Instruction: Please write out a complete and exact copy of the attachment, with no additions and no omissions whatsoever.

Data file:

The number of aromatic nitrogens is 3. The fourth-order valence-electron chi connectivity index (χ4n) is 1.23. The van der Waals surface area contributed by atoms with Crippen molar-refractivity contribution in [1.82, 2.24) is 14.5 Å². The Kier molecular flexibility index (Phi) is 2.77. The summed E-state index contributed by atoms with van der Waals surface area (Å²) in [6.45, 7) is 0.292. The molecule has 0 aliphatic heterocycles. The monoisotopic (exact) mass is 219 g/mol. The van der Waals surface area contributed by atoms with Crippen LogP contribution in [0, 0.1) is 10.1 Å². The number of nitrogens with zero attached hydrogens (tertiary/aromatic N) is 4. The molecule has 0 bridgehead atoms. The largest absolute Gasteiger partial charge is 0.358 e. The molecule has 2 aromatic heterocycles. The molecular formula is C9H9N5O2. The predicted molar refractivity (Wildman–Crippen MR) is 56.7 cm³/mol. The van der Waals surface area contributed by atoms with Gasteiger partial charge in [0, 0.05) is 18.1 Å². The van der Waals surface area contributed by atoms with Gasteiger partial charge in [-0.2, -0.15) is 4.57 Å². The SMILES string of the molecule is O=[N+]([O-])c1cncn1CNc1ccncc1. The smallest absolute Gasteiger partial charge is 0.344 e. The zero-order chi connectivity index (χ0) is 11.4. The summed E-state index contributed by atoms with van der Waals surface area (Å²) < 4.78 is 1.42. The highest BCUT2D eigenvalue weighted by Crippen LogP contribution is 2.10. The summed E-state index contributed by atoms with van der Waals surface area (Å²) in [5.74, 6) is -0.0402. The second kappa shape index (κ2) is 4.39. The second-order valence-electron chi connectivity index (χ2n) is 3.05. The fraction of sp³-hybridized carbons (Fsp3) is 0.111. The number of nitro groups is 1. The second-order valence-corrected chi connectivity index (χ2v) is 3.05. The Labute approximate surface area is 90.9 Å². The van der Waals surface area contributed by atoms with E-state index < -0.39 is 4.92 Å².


The number of aromatic nitrogens is 3. The fourth-order valence-electron chi connectivity index (χ4n) is 1.23. The van der Waals surface area contributed by atoms with Crippen molar-refractivity contribution in [1.82, 2.24) is 14.5 Å². The Kier molecular flexibility index (Phi) is 2.77. The summed E-state index contributed by atoms with van der Waals surface area (Å²) in [6.45, 7) is 0.292. The molecule has 0 aliphatic heterocycles. The monoisotopic (exact) mass is 219 g/mol. The van der Waals surface area contributed by atoms with Crippen LogP contribution in [0, 0.1) is 10.1 Å². The number of nitrogens with zero attached hydrogens (tertiary/aromatic N) is 4. The molecule has 0 bridgehead atoms. The largest absolute Gasteiger partial charge is 0.358 e. The molecule has 2 aromatic heterocycles. The molecular formula is C9H9N5O2. The predicted molar refractivity (Wildman–Crippen MR) is 56.7 cm³/mol. The van der Waals surface area contributed by atoms with Gasteiger partial charge in [0, 0.05) is 18.1 Å². The van der Waals surface area contributed by atoms with Gasteiger partial charge in [-0.2, -0.15) is 4.57 Å². The SMILES string of the molecule is O=[N+]([O-])c1cncn1CNc1ccncc1. The smallest absolute Gasteiger partial charge is 0.344 e. The zero-order chi connectivity index (χ0) is 11.4. The summed E-state index contributed by atoms with van der Waals surface area (Å²) < 4.78 is 1.42. The highest BCUT2D eigenvalue weighted by Crippen LogP contribution is 2.10. The summed E-state index contributed by atoms with van der Waals surface area (Å²) in [5.74, 6) is -0.0402. The second kappa shape index (κ2) is 4.39. The second-order valence-electron chi connectivity index (χ2n) is 3.05. The fraction of sp³-hybridized carbons (Fsp3) is 0.111. The number of nitro groups is 1. The second-order valence-corrected chi connectivity index (χ2v) is 3.05. The Labute approximate surface area is 90.9 Å². The van der Waals surface area contributed by atoms with E-state index < -0.39 is 4.92 Å².